The criminal justice reform movement is ineffectual, she suggests, because it takes a piecemeal approach to reform, assuming, incorrectly, that the system is interested in adopting best practices designed to produce fair and equal justice.
Any movement to end mass incarceration must deal with mass incarceration as a racial caste system, not as a system of crime control. We need an effective system of crime prevention and control in our communities, but that is not what the current system is. This system is better designed to create crime, and a perpetual class of people labeled criminals, rather than to eliminate crime or reduce the number of criminals.”
Once this is understood, Alexander says, we will stop complaining that mass incarceration is a failed public policy. “Saying mass incarceration is an abysmal failure makes sense,” she argues, “only if one assumes that the criminal justice system is designed to prevent and control crime. But if mass incarceration is understood as a system of social control—then the system is a fantastic success.”
If we fail to grasp this fundamental fact, she asserts, we will end up tinkering eternally with the machinery of mass incarceration but will never end it. This leads to the central challenge of the book:
The central question for racial justice advocates is this: are we serious about ending this system of control, or not? If we are, there is a tremendous amount of work to be done. The notion that all of these reforms can be accomplished piecemeal—one at a time, through disconnected advocacy strategies—seems deeply misguided. All of the needed reforms have less to do with failed policies than a deeply flawed public consensus, one that is indifferent, at best, to the experience of poor people of color.
The goal, therefore, must be to change the national consensus, and that is a mammoth undertaking.
In reality, Alexander points out, if the American prison system was scaled back to its size in 1975 (when many reformers considered it egregiously over-grown) four out of five prisoners would have to be released and at least one million employees of the criminal justice system would be out of work. In other words, mass incarceration and the war on drugs aren’t going down without a fight.
Any effort to downsize dramatically our nation’s prisons would inspire fierce resistance by those faced with losing jobs, investments, and other benefits provided by the current system. The emotion and high anxiety would likely express itself in the form of a racially charged debate about values, morals, and personal responsibility rather than a debate about the prison economy . . . The debate would inevitably turn on race, even if no one was explicitly talking about it.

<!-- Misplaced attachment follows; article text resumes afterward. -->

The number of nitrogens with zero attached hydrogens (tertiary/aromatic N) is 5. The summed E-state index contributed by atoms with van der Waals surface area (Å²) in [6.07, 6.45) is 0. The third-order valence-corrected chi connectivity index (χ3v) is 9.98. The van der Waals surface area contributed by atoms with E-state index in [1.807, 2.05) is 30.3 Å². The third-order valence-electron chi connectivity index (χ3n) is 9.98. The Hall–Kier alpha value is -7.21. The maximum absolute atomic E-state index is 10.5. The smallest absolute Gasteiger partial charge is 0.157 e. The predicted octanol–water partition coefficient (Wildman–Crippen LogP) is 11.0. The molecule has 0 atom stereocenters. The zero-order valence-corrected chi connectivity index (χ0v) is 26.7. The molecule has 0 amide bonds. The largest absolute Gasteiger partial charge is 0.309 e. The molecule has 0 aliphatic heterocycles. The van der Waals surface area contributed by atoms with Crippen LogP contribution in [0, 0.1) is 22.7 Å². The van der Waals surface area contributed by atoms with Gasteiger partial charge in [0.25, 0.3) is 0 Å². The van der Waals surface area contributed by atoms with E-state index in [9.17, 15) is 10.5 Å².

Michelle Alexander argues that incremental criminal justice reforms will be absorbed and adapted to the needs of the New Jim Crow. To change the system we must get a feel for the big picture.
What is needed, therefore, is a bottom-up interracial movement much like the civil rights movement. The big need, initially, is for consciousness raising, beginning with folks in the Black community and those within the reform movement who have been snookered into believing that colorblindness is the goal. Ms. Alexander uses Jena as an Old Jim Crow story and laments the fact that activists and the media could only respond to Old Jim Crow symbols.
Michelle Alexander comes very close to conclusions reached independently by Friends of Justice. On virtually every page she drives her thinking deeper than previous writers have been willing to go, backing up her conclusions with rock-solid scholarship. Better still, Alexander is a gifted writer. You won’t find yourself laying this book aside with a guilty yawn—it is riveting. As Alexander suggests, many activists confuse the practical mechanics and basic assumptions of the Old Jim Crow with the current regime (we saw a lot of this in Jena). We are ineffective because we over-simplify and mischaracterize a complex situation. Critics of the war on drugs often write from a quasi libertarian perspective that fails to grasp the full racial implications of the war on drugs and mass incarceration. Alexander has been deeply influenced by sociologists like Loic Wacquant, but her focus is less technical and more practical.
If you can only afford to buy one book this year, make it The New Jim Crow: Mass Incarceration in the Age of Colorblindness.